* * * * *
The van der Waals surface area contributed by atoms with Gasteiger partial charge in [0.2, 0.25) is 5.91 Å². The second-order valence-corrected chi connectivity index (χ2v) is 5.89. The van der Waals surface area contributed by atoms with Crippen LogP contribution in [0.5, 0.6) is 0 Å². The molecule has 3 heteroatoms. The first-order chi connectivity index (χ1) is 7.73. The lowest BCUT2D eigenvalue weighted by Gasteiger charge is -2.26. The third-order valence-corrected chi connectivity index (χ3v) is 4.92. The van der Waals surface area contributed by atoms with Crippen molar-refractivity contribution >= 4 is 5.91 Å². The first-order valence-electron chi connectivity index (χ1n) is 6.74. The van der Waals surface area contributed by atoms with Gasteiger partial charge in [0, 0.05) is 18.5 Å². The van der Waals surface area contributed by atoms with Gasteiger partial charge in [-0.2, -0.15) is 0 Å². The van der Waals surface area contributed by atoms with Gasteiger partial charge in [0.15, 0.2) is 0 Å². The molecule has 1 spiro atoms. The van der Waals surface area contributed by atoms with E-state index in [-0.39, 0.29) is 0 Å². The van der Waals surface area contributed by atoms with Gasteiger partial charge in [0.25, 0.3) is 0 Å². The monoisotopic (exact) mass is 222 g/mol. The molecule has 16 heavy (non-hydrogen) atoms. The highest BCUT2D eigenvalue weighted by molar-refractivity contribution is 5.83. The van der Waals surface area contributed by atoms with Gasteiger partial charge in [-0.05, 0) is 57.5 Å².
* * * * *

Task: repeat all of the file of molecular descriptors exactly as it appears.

The van der Waals surface area contributed by atoms with Gasteiger partial charge in [0.2, 0.25) is 5.91 Å². The second-order valence-corrected chi connectivity index (χ2v) is 5.89. The van der Waals surface area contributed by atoms with Crippen LogP contribution in [0.5, 0.6) is 0 Å². The molecule has 3 heteroatoms. The first-order chi connectivity index (χ1) is 7.73. The lowest BCUT2D eigenvalue weighted by Gasteiger charge is -2.26. The third-order valence-corrected chi connectivity index (χ3v) is 4.92. The van der Waals surface area contributed by atoms with Crippen molar-refractivity contribution >= 4 is 5.91 Å². The first-order valence-electron chi connectivity index (χ1n) is 6.74. The van der Waals surface area contributed by atoms with Gasteiger partial charge in [0, 0.05) is 18.5 Å². The van der Waals surface area contributed by atoms with Gasteiger partial charge in [-0.2, -0.15) is 0 Å². The van der Waals surface area contributed by atoms with Gasteiger partial charge in [0.15, 0.2) is 0 Å². The molecule has 1 spiro atoms. The van der Waals surface area contributed by atoms with E-state index in [-0.39, 0.29) is 0 Å². The van der Waals surface area contributed by atoms with Gasteiger partial charge in [0.25, 0.3) is 0 Å². The monoisotopic (exact) mass is 222 g/mol. The molecule has 16 heavy (non-hydrogen) atoms. The highest BCUT2D eigenvalue weighted by molar-refractivity contribution is 5.83. The van der Waals surface area contributed by atoms with Gasteiger partial charge in [-0.05, 0) is 57.5 Å².